By Marion McMullen 16 Jan 2010
ENTERTAINMENT REPORTER – COVENTRY TELEGRAPH
“I CALL him Mr Ponky Pants,” laughs Warwickshire actor Ben Daniels about his Law & Ordercharacter. “You want to grab him and shake him, which I sort of love but it’s great that we’re moving him away from that.”
Nuneaton-born Ben plays legal eagle James Steel in ITV’s Monday night crime drama.
It is the second series of Law & Order: UK and 45-year-old Ben said all the cast were delighted to be back in crime-fighting mode.
“Yes, we love it, we love it, we love it! So we are all thrilled to be back,” he says.
There was a certain amount of pressure to make the UK version a success after the popularity of the Law & Order brand in the US, and the Brits rose to the challenge averaging around six million viewers each week for the first series.
“I know, it’s fantastic,” says Olivier Award-winning actor Ben.
“All of us were thinking five million and we would have been happy with that but six million is great. It’s really, really exciting. Everyone seems to love it which is great.”
Some of the harrowing storylines lead to lots of gallows humour on set and Ben explains: “We have such a good time and I think we consciously make sure that the working atmosphere is actually quite jolly, so you can deal with the storylines much better.”
The cream of British acting talent feature in the new series and Coronation Street’s Bradley Walsh, Battlestar Galatica’s Jamie Bamber, Harriet Walters, Bill Paterson and former Doctor Who companion Freema Agyeman are all back.
Ben, who has also appeared on TV in The Passion, The State Within and Cutting It, says: “I think it’s a deeply satisfying format and it’s what I love about the American series.
“You see a beginning, a middle and an end, from a body being discovered to the verdict in court.
“These people are brought to justice or they go through a trial so I think it’s quite satisfying to watch that. It’s not so satisfying when they get off, in fact it’s hugely frustrating.
“I know that the actors playing the DA’s in the American version used to take it really personally when they lost a case. You’ve got all the evidence and you know that these people are guilty and it’s kind of frustrating.
“The quality of the acting is also amazing in the American version. Filming in New York they pluck these great actors from the theatre there and it’s brilliant to watch. We get the most fantastic actors coming in to the British version too.
“Every two weeks you get another first rate actor to work alongside and it’s just completely brilliant.
“We really get to lock horns with them as well because of the nature of what we do, especially scenes when we have to cross-examine defendants. You’re at loggerheads with an incredible actor playing a barrister or the defendant.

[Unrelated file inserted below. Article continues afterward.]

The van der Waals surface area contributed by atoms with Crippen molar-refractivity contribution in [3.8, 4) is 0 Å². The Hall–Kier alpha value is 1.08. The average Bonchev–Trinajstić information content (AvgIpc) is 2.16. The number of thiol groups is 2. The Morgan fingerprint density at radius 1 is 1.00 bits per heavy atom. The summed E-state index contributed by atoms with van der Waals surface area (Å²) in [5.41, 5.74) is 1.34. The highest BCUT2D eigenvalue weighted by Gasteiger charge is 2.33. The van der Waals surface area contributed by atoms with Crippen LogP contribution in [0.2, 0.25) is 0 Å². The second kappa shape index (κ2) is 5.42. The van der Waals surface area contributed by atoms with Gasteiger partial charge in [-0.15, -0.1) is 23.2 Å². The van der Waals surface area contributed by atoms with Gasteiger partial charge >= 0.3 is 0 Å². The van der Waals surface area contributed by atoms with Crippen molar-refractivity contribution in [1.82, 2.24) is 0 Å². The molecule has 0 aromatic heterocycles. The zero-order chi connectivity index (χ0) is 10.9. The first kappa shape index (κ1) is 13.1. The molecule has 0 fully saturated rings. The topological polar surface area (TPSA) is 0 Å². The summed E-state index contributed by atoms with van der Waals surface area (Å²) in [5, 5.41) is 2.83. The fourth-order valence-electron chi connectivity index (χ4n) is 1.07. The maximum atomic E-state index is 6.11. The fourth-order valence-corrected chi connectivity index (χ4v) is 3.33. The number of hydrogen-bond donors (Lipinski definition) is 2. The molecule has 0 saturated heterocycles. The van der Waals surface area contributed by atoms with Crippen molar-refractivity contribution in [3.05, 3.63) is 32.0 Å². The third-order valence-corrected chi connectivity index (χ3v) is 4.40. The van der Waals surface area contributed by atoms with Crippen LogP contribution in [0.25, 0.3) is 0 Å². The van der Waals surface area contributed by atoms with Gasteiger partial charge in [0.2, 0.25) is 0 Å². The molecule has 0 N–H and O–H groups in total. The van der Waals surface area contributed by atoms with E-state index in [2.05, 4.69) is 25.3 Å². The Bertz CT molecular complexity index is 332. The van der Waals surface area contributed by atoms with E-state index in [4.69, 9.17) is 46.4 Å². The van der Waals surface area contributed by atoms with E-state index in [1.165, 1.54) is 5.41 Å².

“And you’ll see a lot of those defence barristers return, which I think is something we enjoy. There’s continuity with certain characters in a series that isn’t about continuity particularly.”
Ben got his first taste of acting at school at Manor Park School, in Nuneaton, and later went on to study drama in Stratford.
His mother Cynthia had shops selling children’s clothes and bridal wear in Nuneaton, Tamworth and Hinckley and his father Danny was an engineer at Rolls-Royce and later a greengrocer.
Playing James Steel in Law And Order: UK is a challenge and Ben points out: “I do think he’s very closed and has built a lot of walls.
“He takes it personally when he loses a case, because it’s everything to him. He’s totally work and justice obsessed and I think towards the end of this series and particularly in the last episode you see the turn that is going to take us into series three.”
But Ben says James is a great character to play. “Oh God, I like so many things about him,” he says. “I like his fight for justice but that can also be really irritating.
“I don’t know how bearable that would be in a real human being. I like his dedication, his honesty, his passion.”
The openly gay actor lives with his long-term partner in London, but there are hints that there might be a relationship between James and co-worker Alesha on the cards, although it might be a while before it comes to the boil.
“I don’t think they’re in a great emotional place at the moment and I don’t think they can see the wood for the trees,” says Ben.
“I think they have clocked it subconsciously. You get this in Law & Order all the time where you suddenly get an insight into these people’s lives and it builds on what you know about those characters.
“So I think the relationship between James and Alesha is something that has grown, I think they started to write it because Freema and I get on so well. They started to realise that James and Alesha’s relationship was a good relationship to have.
“So their relationship is very much an ‘Are they or aren’t they? Will they or won’t they?’”
Ben is hoping the new series will attract even more fans and says they have taken the best of the American series and given it a British slant.
“There are six main characters who are endlessly fascinating and within those six characters come an extraordinary cast of British actors that I don’t ever see on any other TV programme,” he says.
And Ben says his character still has a lot of surprises in store.
“In the last episode of series two I think you see him becoming more like the defence barrister he used to be when he will start playing tricks and he will not necessarily be so upfront with how he gets information from people,” he adds.
“I think that you can just see it starting as this series ends.”